You may not like it, but your heart is exactly what a peak endurance machine should look like. And if you don’t use that machine there could be serious health consequences, including a heart that looks a bit more “ape-like.”
Human hearts are on the thinner side, flexible, and capable of pumping out a massive volume of blood — about 2,000 gallons per day. In an analysis published Monday in Proceedings of the National Academy of Sciences, a team of scientists makes the case that those adaptations paid off in a big way by allowing our ancestors to become prolific hunters, gatherers, and runners — advantages that help set humans apart from our great ape relatives.
But even today, if we don’t use our finely tuned endurance machines, we can literally transform the way our hearts look and function. Robert Shave, Ph.D., study co-author and professor of health and exercise sciences at the University of British Columbia, tells Inverse that ignoring our heart’s needs can set the cycle of heart disease in motion.
“We have long known that physical activity, especially endurance physical activity (aka cardio) is good for the cardiovascular system, but this study helps explains WHY that is so,” Shave says. “Diet and stress matter, but an evolutionary perspective helps explain why an absence of endurance physical activity makes the cardiovascular system more vulnerable to disease.”
Why Your Heart Is Made for Working Out
In this study, Shave worked with Daniel Lieberman, Ph.D., an evolutionary biologist at Harvard, and Aaron Baggish, Ph.D., a cardiologist at Massachusetts General Hospital, to examine the evolution of the human heart. To do this, the team compiled heart data from endurance runners, football players, subsistence farmers, and healthy sedentary people. They compared all those hearts to chimpanzee and gorilla hearts — our ape relatives with whom we share roughly 99 and 98 percent of our DNA, respectively.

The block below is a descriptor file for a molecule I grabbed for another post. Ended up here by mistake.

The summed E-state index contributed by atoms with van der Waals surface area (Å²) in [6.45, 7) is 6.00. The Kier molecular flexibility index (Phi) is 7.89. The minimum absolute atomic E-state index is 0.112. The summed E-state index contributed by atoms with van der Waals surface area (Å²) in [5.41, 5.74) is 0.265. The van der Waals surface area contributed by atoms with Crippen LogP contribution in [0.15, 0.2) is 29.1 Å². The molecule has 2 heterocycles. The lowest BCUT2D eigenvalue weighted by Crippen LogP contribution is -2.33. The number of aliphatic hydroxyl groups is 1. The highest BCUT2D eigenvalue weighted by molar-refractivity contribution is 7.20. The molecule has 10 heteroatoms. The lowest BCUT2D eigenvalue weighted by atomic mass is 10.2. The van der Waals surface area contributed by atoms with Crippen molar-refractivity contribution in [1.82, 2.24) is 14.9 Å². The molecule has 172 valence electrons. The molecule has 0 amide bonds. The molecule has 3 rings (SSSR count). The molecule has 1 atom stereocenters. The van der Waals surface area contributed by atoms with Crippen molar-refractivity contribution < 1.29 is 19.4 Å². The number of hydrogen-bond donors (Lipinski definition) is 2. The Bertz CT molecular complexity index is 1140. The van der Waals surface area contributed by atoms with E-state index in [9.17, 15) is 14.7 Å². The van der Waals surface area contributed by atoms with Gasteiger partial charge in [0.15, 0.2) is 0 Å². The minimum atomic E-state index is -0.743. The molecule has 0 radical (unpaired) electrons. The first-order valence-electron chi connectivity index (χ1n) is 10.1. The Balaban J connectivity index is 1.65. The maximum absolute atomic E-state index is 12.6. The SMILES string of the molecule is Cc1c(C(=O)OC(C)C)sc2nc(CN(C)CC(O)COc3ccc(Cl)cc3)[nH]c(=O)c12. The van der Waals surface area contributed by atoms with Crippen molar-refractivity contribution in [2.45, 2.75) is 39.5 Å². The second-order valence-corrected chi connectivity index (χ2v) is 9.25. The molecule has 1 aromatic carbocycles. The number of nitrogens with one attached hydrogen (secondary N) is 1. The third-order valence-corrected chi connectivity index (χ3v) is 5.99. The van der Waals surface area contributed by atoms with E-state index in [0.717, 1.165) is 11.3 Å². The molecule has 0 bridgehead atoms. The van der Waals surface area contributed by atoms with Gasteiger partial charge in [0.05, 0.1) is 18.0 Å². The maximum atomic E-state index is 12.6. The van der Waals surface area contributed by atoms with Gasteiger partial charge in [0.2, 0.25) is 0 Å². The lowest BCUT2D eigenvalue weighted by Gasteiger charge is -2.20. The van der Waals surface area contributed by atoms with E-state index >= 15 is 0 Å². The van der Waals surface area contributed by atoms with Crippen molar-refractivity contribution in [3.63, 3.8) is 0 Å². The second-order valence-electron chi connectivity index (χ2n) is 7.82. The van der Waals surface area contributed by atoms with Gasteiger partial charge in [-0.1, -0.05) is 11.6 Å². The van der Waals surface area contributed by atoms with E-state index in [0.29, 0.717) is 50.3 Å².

Compared to the chimp hearts the human hearts were elongated and slightly thinner. Chimpanzee hearts were rounder, thicker and smaller, and also filled with trabeculations, or folds down at the bottom of the left ventricle. Over time, the team suggests that humans actually lost those trabeculations, which allowed our hearts to twist slightly as they fill up with blood — a process called apical untwisting.
All together those adaptations add up to one thing: Our hearts became extremely well adapted to fill up with copious amounts of blood and then pump that blood efficiently throughout the body. That’s exactly what your body needs to do during moderate intensity physical exercise.
Chimps walk about two to four kilometers per day or perform short bouts high intensity activity like climbing or fighting, explains Lieberman. But hunter-gatherers, like early humans, needed endurance to cover huge distances. Having a heart that was able to pump more blood in an efficient way would come in useful when you have to cover so much ground:
“Hunter-gatherers, in contrast, have to walk long distances every day (9-15 km is the worldwide average), often carrying food and babies and they also spend hours a day digging and doing other moderate intensity tasks,” adds Lieberman.
In short, the team suggests that exercise played a role in transforming our hearts into the elongated, flexible things they are today. And even today, cardio continues continues to play a role in keeping them that way.
An “Ape-Like” Heart
Endurance exercise appears to be one of the key things that keeps our hearts looking partcularly human. And the types of exercise that we do (or don’t do) can change the way our hearts look.
For example, in the football player sample, the team found the offensive linemen who performed lots of strength training and comparatively little endurance training tended to have thicker, rounder hearts. The endurance runners, on the other hand, had far more flexible, elongated hearts.